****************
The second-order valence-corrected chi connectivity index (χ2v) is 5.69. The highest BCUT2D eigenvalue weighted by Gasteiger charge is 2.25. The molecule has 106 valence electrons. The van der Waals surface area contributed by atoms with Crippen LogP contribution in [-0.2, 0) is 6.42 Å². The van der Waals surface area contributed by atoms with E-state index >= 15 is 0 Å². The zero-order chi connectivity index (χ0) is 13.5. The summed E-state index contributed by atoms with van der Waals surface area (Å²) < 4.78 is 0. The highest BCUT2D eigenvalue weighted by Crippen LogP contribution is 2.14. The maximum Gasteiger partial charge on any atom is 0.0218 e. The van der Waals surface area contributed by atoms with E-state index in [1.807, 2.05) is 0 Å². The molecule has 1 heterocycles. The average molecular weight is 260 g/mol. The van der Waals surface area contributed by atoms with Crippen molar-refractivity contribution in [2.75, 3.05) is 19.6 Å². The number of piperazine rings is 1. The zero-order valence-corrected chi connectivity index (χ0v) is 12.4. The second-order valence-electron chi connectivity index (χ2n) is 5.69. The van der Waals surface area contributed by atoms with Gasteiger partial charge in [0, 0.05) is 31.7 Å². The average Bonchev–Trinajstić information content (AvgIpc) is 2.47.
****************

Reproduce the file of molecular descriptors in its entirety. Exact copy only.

The second-order valence-corrected chi connectivity index (χ2v) is 5.69. The highest BCUT2D eigenvalue weighted by Gasteiger charge is 2.25. The molecule has 106 valence electrons. The van der Waals surface area contributed by atoms with Crippen LogP contribution in [-0.2, 0) is 6.42 Å². The van der Waals surface area contributed by atoms with E-state index >= 15 is 0 Å². The zero-order chi connectivity index (χ0) is 13.5. The summed E-state index contributed by atoms with van der Waals surface area (Å²) < 4.78 is 0. The highest BCUT2D eigenvalue weighted by Crippen LogP contribution is 2.14. The maximum Gasteiger partial charge on any atom is 0.0218 e. The van der Waals surface area contributed by atoms with E-state index in [1.807, 2.05) is 0 Å². The molecule has 1 heterocycles. The average molecular weight is 260 g/mol. The van der Waals surface area contributed by atoms with Crippen molar-refractivity contribution in [2.75, 3.05) is 19.6 Å². The number of piperazine rings is 1. The zero-order valence-corrected chi connectivity index (χ0v) is 12.4. The second-order valence-electron chi connectivity index (χ2n) is 5.69. The van der Waals surface area contributed by atoms with Gasteiger partial charge in [0, 0.05) is 31.7 Å². The average Bonchev–Trinajstić information content (AvgIpc) is 2.47.